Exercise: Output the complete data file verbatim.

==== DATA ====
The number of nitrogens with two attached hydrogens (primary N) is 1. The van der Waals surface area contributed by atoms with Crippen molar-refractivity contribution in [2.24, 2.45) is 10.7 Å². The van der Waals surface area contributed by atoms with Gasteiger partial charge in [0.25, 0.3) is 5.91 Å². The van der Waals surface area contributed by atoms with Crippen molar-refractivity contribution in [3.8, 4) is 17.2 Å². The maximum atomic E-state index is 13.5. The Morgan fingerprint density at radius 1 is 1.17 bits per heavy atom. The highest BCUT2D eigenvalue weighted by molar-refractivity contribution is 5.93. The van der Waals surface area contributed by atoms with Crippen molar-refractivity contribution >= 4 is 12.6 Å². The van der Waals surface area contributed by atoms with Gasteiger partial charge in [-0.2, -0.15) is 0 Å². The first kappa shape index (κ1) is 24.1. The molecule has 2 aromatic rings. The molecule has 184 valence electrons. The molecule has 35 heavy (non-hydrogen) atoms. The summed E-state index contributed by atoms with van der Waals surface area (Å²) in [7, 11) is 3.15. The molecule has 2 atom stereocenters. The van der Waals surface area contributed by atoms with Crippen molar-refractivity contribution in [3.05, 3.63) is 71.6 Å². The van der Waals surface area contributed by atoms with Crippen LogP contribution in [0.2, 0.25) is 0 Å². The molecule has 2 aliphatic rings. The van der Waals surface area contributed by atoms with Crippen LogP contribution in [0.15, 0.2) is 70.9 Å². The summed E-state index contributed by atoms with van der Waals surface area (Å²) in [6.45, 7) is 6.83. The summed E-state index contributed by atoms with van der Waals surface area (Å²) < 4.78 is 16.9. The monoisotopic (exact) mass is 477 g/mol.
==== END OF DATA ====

The number of nitrogens with two attached hydrogens (primary N) is 1. The van der Waals surface area contributed by atoms with Crippen molar-refractivity contribution in [2.24, 2.45) is 10.7 Å². The van der Waals surface area contributed by atoms with Gasteiger partial charge in [0.25, 0.3) is 5.91 Å². The van der Waals surface area contributed by atoms with Crippen molar-refractivity contribution in [3.8, 4) is 17.2 Å². The maximum atomic E-state index is 13.5. The Morgan fingerprint density at radius 1 is 1.17 bits per heavy atom. The highest BCUT2D eigenvalue weighted by molar-refractivity contribution is 5.93. The van der Waals surface area contributed by atoms with Crippen molar-refractivity contribution >= 4 is 12.6 Å². The van der Waals surface area contributed by atoms with Gasteiger partial charge in [-0.2, -0.15) is 0 Å². The first kappa shape index (κ1) is 24.1. The molecule has 2 aromatic rings. The molecule has 184 valence electrons. The molecule has 35 heavy (non-hydrogen) atoms. The summed E-state index contributed by atoms with van der Waals surface area (Å²) in [7, 11) is 3.15. The molecule has 2 atom stereocenters. The van der Waals surface area contributed by atoms with Crippen molar-refractivity contribution in [3.05, 3.63) is 71.6 Å². The van der Waals surface area contributed by atoms with Crippen LogP contribution in [0.2, 0.25) is 0 Å². The molecule has 2 aliphatic rings. The van der Waals surface area contributed by atoms with Crippen LogP contribution in [0.15, 0.2) is 70.9 Å². The summed E-state index contributed by atoms with van der Waals surface area (Å²) in [6.45, 7) is 6.83. The summed E-state index contributed by atoms with van der Waals surface area (Å²) < 4.78 is 16.9. The monoisotopic (exact) mass is 477 g/mol.